Chamber music – music for a small group of players – has ancient origins but first flourished in the eighteenth century among the leisured and wealthy, quite often as a form of entertainment at a party. Generally speaking, the music of the time was technically straightforward and reading music or playing an instrument was a common social accomplishment. Guests would play with and for each other, much as in a later era at a tennis party, they would both play and sit out and watch.
Unlike in an orchestra, each player in a chamber ensemble has their own individual part or ‘voice’. Skilled performers listen keenly to each other and complement each other’s musical interpretation of their part, also reflecting rhythm and pulse through physical gesture. These interactions between the players creates a musical ‘conversation’ as between friends exchanging their ideas and feelings. For many players and audience members, these shared and sophisticated exchanges make chamber music the ultimate musical experience.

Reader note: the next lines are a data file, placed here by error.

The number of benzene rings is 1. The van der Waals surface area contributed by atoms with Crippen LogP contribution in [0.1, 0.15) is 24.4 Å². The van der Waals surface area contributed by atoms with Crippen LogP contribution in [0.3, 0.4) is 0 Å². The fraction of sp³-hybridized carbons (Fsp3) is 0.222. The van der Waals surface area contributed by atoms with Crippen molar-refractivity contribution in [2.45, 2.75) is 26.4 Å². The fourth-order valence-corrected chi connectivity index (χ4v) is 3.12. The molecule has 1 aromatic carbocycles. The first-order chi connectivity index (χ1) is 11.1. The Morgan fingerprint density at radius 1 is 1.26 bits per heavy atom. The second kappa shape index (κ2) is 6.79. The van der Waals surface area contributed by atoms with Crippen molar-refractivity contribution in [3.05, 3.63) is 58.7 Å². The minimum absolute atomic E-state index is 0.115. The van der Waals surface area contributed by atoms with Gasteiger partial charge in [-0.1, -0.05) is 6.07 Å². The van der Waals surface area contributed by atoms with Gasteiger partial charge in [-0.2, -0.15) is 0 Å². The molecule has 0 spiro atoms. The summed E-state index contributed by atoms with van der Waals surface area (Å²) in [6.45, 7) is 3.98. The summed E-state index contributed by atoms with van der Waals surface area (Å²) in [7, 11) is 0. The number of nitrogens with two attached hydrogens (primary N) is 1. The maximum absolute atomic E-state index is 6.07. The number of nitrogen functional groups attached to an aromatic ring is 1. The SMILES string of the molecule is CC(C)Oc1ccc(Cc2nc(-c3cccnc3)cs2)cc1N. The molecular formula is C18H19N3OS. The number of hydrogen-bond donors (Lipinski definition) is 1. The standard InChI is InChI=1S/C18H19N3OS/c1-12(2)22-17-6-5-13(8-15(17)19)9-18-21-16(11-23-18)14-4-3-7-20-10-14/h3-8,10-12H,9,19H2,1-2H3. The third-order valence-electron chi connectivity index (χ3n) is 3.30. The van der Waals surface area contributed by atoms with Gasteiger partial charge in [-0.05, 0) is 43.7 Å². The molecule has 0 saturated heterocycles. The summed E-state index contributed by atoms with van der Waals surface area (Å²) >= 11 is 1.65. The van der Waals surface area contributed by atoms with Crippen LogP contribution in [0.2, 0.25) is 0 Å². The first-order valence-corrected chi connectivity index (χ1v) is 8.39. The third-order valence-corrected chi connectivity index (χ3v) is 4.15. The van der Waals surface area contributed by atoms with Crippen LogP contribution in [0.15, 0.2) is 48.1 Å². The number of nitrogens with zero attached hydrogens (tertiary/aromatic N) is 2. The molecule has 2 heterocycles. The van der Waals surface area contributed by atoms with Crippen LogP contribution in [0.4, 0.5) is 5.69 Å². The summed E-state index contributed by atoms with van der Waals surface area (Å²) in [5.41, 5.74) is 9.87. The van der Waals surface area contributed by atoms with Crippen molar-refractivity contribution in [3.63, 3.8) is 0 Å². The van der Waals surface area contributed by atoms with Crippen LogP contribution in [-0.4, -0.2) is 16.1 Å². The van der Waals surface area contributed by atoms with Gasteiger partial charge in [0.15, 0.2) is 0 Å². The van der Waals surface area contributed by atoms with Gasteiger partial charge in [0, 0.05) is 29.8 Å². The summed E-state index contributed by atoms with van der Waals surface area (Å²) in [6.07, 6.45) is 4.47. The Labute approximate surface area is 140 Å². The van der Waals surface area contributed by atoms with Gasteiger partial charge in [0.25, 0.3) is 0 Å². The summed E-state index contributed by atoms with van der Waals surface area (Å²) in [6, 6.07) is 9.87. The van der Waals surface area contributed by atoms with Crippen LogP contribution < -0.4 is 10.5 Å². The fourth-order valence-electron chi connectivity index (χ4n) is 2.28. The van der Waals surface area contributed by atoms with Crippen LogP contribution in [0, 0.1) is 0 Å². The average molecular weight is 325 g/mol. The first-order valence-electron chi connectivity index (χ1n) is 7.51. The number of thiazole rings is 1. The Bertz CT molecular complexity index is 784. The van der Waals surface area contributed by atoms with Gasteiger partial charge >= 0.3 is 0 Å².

Over the past 250 years, chamber music has largely moved from the private home to the public concert hall and it now engages very different and diverse audiences. Yet the energy and subtlety of the music, old and new, continues to excite and enthral and, in the intimacy of the Holywell Music Room, its intensity and emotional impact can be no less than that of an orchestra.